Sulfasalazine is a prescription medication used to treat the symptoms of ulcerative colitis including bowel inflammation, diarrhea (stool frequency), rectal bleeding, and abdominal pain. Sulfasalazine delayed-release (enteric-coated) is also used to treat rheumatoid arthritis in adults and children when other medications have not worked.
Sulfasalazine belongs to a group of drugs called aminosalicylates. It works by reducing inflammation (swelling) inside the body.
Sulfasalazine comes as regular and delayed-release tablets. It is usually taken four times daily after meals. Drink a full glass of water after taking sulfasalazine to protect the kidneys and to prevent kidney stones.
Common side effects include loss of appetite, nausea or vomiting, and headache.
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Uses of Sulfazine
Sulfasalazine is a prescription medication used:
- in the treatment of mild to moderate ulcerative colitis, and as adjunctive therapy in severe ulcerative colitis; and
- for the prolongation of the remission period between acute attacks of ulcerative colitis
Sulfasalazine delayed-release is used to treat ulcerative colitis (as indicated above) as well as:
- in the treatment of patients with rheumatoid arthritis who have responded inadequately to salicylates or other nonsteroidal anti-inflammatory drugs; and
- in the treatment of pediatric patients with polyarticular-course1 juvenile rheumatoid arthritis who have responded inadequately to salicylates or other nonsteroidal anti-inflammatory drugs.
This medication may be prescribed for other uses. Ask your doctor or pharmacist for more information.
Sulfazine Drug Class
Sulfazine is part of the drug class:
Side Effects of Sulfazine
Serious side effects have been reported. See "Precautions".
Common side effects include:
- loss of appetite
- upset stomach
- stomach pain
This is not a complete list of sulfasalazine side effects. Ask your doctor or pharmacist for more information.
Tell your doctor about all the medicines you take including prescription and non-prescription medicines, vitamins, and herbal supplements. Especially tell your doctor if you take:
- digoxin (Lanoxin)
- folic acid
This is not a complete list of sulfasalazine drug interactions. Ask your doctor or pharmacist for more information.
Do not take this medication if:
- you are allergic to sulfasalazine, its metabolites, sulfonamides or salicylates
- you have intestinal or urinary obstruction (blockage)
- you have porphyria (enzyme problems)
This medication may make your skin more sensitive to sunlight. Avoid unnecessary or prolonged exposure to sunlight and to wear protective clothing, sunglasses, and sunscreen.
Sulfazine Food Interactions
Medications can interact with certain foods. In some cases, this may be harmful and your doctor may advise you to avoid certain foods. In the case of sulfasalazine, there are no specific foods that you must exclude from your diet when receiving this medication.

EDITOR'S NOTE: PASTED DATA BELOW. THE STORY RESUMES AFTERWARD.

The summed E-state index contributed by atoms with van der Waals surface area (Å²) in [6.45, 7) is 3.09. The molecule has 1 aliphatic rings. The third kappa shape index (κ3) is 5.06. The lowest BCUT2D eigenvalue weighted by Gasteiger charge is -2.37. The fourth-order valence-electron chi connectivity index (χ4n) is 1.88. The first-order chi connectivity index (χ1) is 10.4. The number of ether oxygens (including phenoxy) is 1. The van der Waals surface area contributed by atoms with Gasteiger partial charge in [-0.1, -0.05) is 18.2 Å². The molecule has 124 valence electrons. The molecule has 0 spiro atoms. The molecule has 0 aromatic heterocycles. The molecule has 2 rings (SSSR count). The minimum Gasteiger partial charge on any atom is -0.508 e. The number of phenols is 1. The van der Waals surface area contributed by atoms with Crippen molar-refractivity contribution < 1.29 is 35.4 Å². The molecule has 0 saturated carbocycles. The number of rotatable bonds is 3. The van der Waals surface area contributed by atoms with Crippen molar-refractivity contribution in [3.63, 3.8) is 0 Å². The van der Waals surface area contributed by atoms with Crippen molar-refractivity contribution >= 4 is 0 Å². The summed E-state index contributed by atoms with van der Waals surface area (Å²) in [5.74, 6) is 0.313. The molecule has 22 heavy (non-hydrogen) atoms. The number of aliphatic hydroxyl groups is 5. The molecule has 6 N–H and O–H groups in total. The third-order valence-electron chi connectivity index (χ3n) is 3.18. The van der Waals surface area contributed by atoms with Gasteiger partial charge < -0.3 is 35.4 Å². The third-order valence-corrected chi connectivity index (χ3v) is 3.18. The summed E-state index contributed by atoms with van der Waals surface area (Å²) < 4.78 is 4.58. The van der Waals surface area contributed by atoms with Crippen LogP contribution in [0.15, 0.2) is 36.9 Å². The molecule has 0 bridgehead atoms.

Before receiving sulfasalazine tell your doctor about all of your medical conditions including:
- if you are allergic to sulfasalazine, sulfapyridine, aspirin, choline magnesium trisalicylate (Triosal, Trilisate), choline salicylate (Arthropan), mesalamine (Asacol, Pentasa, Rowasa), salsalate (Argesic-SA, Disalcid, Salgesic, others), sulfa drugs, trisalicylate (Tricosal, Trilisate),or any other drugs.
- if you have or have ever had asthma, kidney or liver disease, porphyria, blood problems, or blockage in your intestine or urinary tract.
- if you are pregnant, plan to become pregnant, or are breast-feeding. If you become pregnant while taking sulfasalazine, call your doctor.
Tell your doctor about all of the medications you take including prescription and non-prescription medicines, vitamins, and herbal supplements.
Sulfazine and Pregnancy
Tell your doctor if you are pregnant or plan to become pregnant.
The FDA categorizes medications based on safety for use during pregnancy. Five categories - A, B, C, D, and X, are used to classify the possible risks to an unborn baby when a medication is taken during pregnancy.
Sulfasalazine falls into category B. There are no well-done studies that have been done in humans with sulfasalazine. In animal studies, pregnant animals were given this medication, and the babies did not show any medical issues related to this medication.
There have been case reports of neural tube defects (NTDs) in infants born to mothers who were exposed to sulfasalazine during pregnancy, but the role of sulfasalazine in these defects has not been established. However, oral sulfasalazine inhibits the absorption and metabolism of folic acid which may interfere with folic acid supplementation and diminish the effect of periconceptional folic acid supplementation that has been shown to decrease the risk of NTDs.
Sulfazine and Lactation
Tell your doctor if you are breastfeeding or plan to breastfeed.
Sulfasalazine has been detected in human breast milk. Because of the possibility for adverse reactions in nursing infants from sulfasalazine, a choice should be made whether to stop nursing or to stop use of this medication. The importance of the drug to the mother should be considered.
- Sulfasalazine comes as regular and delayed-release (enteric-coated) tablets.
- It usually is taken four times daily after meals in evenly spaced doses.
- Take with a full glass of water.
- Swallow delayed-release tablets whole; do not crush or chew them.
- Drink plenty of fluids (at least six to eight glasses of water or other beverage per day) while taking sulfasalazine.
If you take too much sulfasalazine call your local Poison Control center or seek emergency medical attention right away.
- Store at room temperature between 15–30° C (59–86° F).
- Keep this and all medications out of the reach of children.